When installed on the facade of the new British Medical Association headquarters in the Strand in London in 1908, Jacob Epstein’s eighteen nude statues were among the most hotly debated artworks in Britain. Although the details of the carvings forty feet high were not easily seen from ground level, the nudity of Epstein’s figures provoked immediate protests In the end, however, it was not moral or aesthetic arguments that proved the undoing of Epstein’s carvings. Instead, thirty years of acid rain, caused by London’s smog, weakened the stones and in 1937 part of one sculpture became detached, falling into the street below. The sculptures were immediately checked and all protruding sections of the figures – including faces, shoulders and arms, and feet – were chiselled away, despite Epstein’s protests as what he saw as blatant vandalism and the revenge of traditionalists who disliked the sculptures.
‘It is imagined that I do my work in a storm of controversy, somewhat like the atmosphere of a boxing ring’, complained Epstein in his autobiography. And indeed, public controversy dogged his career to an exceptional and at times debilitating extent. The problems began in 1908 when his first major project, to decorate the front of the new British Medical Association Building on the Strand in central London, provoked dismay among conservative critics. Certain newspapers overreacted, conducting a campaign against his design, and the resulting scandal damaged his reputation, discouraged potential employers, and threatened the very works themselves. It disrupted Epstein’s life, forcing the persona of provocateur on a man who preferred, as he claimed, to work in peace. Yet the volcanic eruptions of disapproval also deposited a fertile soil for the growth of a British school of avant-garde sculpture, sown with Epstein’s pioneering ideas, and sheltered by his willingness to face the critics first. His originality made sculpture newsworthy in Britain to an extent it had never been before.
Ironically, his reluctance to make allowances for society partly generated its excessive and disapproving curiosity about his activities. A solitary worker, he largely avoided artistic circles, and refused to placate the public by compromising his private vision. Always, he championed the idea that an artist must satisfy his own needs first, and that art is self-justifying. When his sculpture Consummatum Est (1936) met with the usual barrage of blame and praise, Epstein eloquently denied the need for any audience at all. What would be the fate of this carving? he asked himself in his memoirs, and imagined it surviving intact, even in a world bombed out of existence.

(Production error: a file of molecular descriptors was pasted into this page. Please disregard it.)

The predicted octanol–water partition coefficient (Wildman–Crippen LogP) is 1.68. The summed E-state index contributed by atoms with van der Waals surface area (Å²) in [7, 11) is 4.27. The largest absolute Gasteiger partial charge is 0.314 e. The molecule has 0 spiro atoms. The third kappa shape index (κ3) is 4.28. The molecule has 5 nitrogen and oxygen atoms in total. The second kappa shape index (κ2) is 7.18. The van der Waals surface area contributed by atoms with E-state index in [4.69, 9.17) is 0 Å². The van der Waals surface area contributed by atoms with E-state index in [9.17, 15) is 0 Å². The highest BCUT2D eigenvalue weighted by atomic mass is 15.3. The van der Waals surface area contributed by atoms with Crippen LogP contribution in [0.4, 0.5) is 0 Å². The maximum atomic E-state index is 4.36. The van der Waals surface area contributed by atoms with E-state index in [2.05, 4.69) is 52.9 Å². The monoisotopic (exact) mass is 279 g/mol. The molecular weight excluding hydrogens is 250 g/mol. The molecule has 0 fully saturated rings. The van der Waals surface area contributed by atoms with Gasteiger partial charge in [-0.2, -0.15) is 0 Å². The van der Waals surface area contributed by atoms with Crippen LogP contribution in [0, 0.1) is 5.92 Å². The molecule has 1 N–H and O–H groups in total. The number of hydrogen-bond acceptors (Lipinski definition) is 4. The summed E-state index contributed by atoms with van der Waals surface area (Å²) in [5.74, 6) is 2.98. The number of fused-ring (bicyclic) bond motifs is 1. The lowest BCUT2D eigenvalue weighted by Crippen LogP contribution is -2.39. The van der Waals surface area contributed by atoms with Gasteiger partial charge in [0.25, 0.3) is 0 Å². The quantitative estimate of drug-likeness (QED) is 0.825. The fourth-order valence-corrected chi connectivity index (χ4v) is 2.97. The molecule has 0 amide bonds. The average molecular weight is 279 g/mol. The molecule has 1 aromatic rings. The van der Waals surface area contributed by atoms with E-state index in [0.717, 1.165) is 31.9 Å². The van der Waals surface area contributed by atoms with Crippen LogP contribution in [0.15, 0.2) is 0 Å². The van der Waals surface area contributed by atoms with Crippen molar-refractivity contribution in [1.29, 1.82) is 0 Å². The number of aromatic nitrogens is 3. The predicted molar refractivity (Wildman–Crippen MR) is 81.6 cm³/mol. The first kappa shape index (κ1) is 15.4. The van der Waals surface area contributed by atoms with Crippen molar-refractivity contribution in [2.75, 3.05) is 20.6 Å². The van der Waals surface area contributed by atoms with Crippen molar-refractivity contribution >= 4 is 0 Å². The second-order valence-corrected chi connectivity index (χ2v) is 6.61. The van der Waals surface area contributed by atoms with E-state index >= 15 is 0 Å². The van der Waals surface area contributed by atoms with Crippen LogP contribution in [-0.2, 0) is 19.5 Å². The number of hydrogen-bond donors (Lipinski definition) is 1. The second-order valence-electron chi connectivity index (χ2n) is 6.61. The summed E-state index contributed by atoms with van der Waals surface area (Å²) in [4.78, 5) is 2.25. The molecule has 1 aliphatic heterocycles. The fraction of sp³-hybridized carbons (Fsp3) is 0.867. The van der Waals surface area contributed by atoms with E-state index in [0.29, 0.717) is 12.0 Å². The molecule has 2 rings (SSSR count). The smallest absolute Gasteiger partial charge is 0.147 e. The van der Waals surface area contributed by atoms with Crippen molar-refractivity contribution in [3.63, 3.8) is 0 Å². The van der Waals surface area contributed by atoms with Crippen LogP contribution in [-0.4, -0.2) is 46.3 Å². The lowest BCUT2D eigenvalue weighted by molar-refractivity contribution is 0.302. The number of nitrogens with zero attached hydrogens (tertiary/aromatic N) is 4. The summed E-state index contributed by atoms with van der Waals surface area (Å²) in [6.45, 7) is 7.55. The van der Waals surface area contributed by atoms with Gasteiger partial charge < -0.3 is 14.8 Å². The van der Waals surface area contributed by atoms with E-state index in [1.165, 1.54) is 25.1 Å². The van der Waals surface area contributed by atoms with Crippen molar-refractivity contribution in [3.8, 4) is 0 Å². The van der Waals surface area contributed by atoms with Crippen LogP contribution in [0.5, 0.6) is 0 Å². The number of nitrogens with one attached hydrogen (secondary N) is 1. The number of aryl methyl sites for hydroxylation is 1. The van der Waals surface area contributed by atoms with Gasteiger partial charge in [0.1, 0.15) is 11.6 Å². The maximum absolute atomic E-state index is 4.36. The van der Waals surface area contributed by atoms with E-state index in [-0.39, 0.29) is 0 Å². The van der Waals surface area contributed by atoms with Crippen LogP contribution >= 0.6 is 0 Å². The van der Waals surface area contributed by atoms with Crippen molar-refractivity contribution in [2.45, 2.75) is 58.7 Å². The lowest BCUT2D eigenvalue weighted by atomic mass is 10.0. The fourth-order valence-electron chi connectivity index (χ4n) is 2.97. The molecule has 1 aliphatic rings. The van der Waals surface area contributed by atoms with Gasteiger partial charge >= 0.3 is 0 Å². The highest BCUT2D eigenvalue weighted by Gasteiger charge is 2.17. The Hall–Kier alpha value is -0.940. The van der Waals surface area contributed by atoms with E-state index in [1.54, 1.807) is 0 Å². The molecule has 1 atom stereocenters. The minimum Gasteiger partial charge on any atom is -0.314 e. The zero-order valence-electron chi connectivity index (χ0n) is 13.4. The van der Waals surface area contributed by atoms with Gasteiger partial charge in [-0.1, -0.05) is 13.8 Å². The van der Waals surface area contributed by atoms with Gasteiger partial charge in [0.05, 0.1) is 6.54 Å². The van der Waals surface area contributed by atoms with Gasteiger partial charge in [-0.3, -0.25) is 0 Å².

However, Epstein’s sculpture, rather than his public, perished as a result of his first collision with convention. Zimbabwe House, formerly the British Medical Association building, still displays on its second-storey façade the hacked remnants of the eighteen, eight-foot-high statues with which he decorated the building. The sequence of nude men and women, symbolising the ages of man, is just visible in the accompanying photograph. Close up are plaster castes of three of the nudes: a young woman posing as Maternity; an old woman cradling a baby, depicting Infancy; and Form Emerging from Chaos, represented by a man grasping a rock inscribed with the outline of a foetus. The old woman’s sagging dugs and withered flesh, and the man’s full-frontal nakedness, were key not only to the furious campaign against the statues, which began even before Epstein had completed them, but also to the arguments surrounding all his subsequent projects. In the eyes of many critics, his art consistently transgressed the laws of beauty and sexual propriety.
One Father Bernard Vaughan, a member of the moralistic National Vigilance Society, led the attack against the statues. ‘As a Christian citizen in a Christian city’, he pontificated in the Evening Standard, ‘I claim the right to say that I object most emphatically to such indecent and inartistic statuary being thrust upon my view’. While ‘the sacred subject of maternity has been treated a thousand time with idealistic beauty’, he complained in another article, the Strand mother (shown here) suggests ‘merely brutal commonplace’. With tabloid self-righteousness, the Evening Standard warned that Epstein had erected ‘a form of statuary which no careful father would wish his daughter, or no discriminating young man, his fiancée, to see’. Inevitably, people came flocking. London, declared Epstein, ‘had become sculpture-conscious’.
An equally vehement press campaign in Epstein’s defence saved the statues from immediate demolition. Eminent artists and critics praised his innovations, and after some deliberation, the British Medical Association decided to stand by him. The scandal subsided until, thirty years later, the Rhodesian High Commission bought the building. Objecting that the figures were inappropriate to their needs, they found a pretext peremptorily to destroy them. Their excuse that the Portland stone from which the statues were carved had decayed, was not untrue, but they could undoubtedly have been repaired. In the reactionary political mood of the 1930s, Epstein’s Jewishess, and his reputation for outlandishness, weighed against him. The art establishment may not deliberately have persecuted him, but nonetheless, they washed their hands of him. To our loss, his ‘Thirty-Year’s War’, as he called it, ended in defeat. It also marked him down as a sensationalist, an easy excuse for moral or artistic diatribe, and a dangerous man to employ on important public monuments. Given his stature as Britain’s leading avant-garde sculptor, he received shockingly few commissions. The vandalism still visible on the front of Zimbabwe House serves now as a prominent warning against artistic censorship, and a reproach against the British for their failure to cherish Epstein’s work.